Day 0 of retail display yielded the greatest a* and b* values with the lowest amount of oxidative rancidity. Detrimental effect did not start showing up until day 3 of retail storage. At day 3, there was an increase in oxidative rancidity, off flavor and a decrease in initial juiciness. The traditional grinds and non-traditional grinds both had good quality characteristics, but they varied with specific quality over different grinding treatments. The 9.6 and 11.4% fat traditional grind products were similar for quality attributes. Those had the greatest percentage of n3 fatty acids, the greatest amount of saturated fatty acids and the least percentage of monounsaturated fatty acids. Those were also the most cohesive in sensory evaluation by a trained panel. The 16.3% fat traditional grind had the least oxidative rancidity, the greatest percentage of monounsaturated fat and the least percentage of polyunsaturated fat.

The non-traditional grinds varied with maturity, marbling and production systems. The least amount of fat was a mature animal and had the greatest off flavor, the greatest percentage of n6 fatty acids and the greatest percentage of polyunsaturated fatty acids. The 8.1% fat non-traditional grind was a specific production system and it yielded the greatest a* values, greatest percentage of polyunsaturated to saturated fatty acids, the least percentage of saturated fatty acids and the highest percentage of monounsaturated fatty acids. The 10.5 and 19.3% fat non-traditional grind had the least amount of oxidative rancidity. The 21.3% fat non-traditional grind had the greatest amount of oxidative rancidity, as did the 29.0% fat non-traditional grind. The 6.2% fat non-traditional grind was a production system and yielded meat with the least amount beef flavor and greatest amount of off flavor, but this did have the highest level of polyunsaturated fatty acids and least amount of oxidative rancidity. The 29.0% fat non-traditional grind had greater percentages of monounsaturated fatty acids, greater cohesiveness, greater polyunsaturated to saturated fatty acid ratio, least polyunsaturated fatty acids and greater cook loss than many of the other traditional and non-traditional grinds.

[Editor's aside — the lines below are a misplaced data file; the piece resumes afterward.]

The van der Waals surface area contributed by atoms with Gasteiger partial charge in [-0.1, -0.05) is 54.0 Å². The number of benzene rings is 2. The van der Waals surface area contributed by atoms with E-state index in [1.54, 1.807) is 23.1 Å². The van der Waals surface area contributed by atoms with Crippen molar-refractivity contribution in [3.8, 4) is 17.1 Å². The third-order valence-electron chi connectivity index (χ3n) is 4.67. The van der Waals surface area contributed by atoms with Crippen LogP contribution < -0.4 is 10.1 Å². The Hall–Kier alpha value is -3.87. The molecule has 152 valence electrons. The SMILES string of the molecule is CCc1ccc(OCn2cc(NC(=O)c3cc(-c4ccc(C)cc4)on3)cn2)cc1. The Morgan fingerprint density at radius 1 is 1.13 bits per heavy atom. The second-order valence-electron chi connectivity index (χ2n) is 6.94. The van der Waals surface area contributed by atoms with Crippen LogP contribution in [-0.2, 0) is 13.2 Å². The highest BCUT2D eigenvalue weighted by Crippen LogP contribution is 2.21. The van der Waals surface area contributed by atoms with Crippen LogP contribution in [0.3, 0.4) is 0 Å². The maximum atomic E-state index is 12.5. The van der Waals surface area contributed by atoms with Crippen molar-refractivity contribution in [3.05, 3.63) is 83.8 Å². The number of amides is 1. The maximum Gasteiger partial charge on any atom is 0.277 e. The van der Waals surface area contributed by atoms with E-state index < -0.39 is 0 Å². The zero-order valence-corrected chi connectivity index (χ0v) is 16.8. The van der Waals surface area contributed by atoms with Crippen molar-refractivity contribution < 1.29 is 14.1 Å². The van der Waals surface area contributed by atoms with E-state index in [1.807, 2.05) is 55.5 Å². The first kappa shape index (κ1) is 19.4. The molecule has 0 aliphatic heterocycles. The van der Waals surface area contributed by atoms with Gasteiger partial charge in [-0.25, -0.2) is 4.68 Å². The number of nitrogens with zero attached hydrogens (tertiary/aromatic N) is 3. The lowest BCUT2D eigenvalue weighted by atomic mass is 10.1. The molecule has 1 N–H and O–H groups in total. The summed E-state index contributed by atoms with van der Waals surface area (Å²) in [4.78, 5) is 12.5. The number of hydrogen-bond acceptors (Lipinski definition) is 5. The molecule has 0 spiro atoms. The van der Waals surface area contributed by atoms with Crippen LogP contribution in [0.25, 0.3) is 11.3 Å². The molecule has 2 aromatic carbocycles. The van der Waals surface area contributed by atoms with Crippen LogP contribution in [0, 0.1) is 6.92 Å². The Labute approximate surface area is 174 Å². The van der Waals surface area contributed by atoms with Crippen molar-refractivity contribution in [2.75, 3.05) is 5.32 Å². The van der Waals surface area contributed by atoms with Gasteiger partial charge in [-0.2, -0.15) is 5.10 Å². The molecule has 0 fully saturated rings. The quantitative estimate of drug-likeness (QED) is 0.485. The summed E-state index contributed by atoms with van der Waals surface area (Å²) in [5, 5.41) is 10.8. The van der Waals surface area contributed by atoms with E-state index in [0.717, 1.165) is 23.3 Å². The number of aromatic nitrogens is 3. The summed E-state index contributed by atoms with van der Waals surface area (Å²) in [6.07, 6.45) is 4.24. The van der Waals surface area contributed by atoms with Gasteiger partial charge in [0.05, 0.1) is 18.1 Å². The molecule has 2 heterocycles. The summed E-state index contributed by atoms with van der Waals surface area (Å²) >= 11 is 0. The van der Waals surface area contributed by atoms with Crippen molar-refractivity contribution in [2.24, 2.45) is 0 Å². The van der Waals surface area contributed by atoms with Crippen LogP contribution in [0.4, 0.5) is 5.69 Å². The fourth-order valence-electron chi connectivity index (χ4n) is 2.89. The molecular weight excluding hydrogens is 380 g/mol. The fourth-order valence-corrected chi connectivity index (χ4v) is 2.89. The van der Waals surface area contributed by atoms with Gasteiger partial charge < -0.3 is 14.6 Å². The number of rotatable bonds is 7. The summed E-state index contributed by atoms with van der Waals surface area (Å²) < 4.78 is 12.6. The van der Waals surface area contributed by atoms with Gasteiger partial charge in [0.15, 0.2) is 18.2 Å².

Non-traditional grinds introduce many differences in meat quality aspects than traditional grinds. There is a market for every product sold and each has a unique set of characteristics. Traditional grind products compare taste quality, oxidative rancidity and shelf life with many non-traditional grind programs. However, there are some non-traditional products that performed better from the standpoint of oxidative rancidity. Regardless of the branding program or lack of branding program, this research proves that there are very comparable products in both categories. Marketing techniques should continue to promote the positive aspects of each product and should not negatively impact those competing in the beef market.

Fat %

Initial Juiciness

Sustained Juiciness


Beef Flavor

Off Flavor

Cook Loss






























































4.58 ±.14bc

4.81 ±.14a

1.46 ±21de

39.42 ±.91ab








  • abcMeans within the common superscripts in the same column are not different (P>0.05).
  • An eight-point scale was used for the evaluations of initial and sustained juiciness, cohesiveness, beef flavor, and off flavor (1= extremely dry, extremely crumbly, extremely bland, no off flavor to 8= extremely juicy, extremely cohesive, extremely intense beef, and extreme off flavor).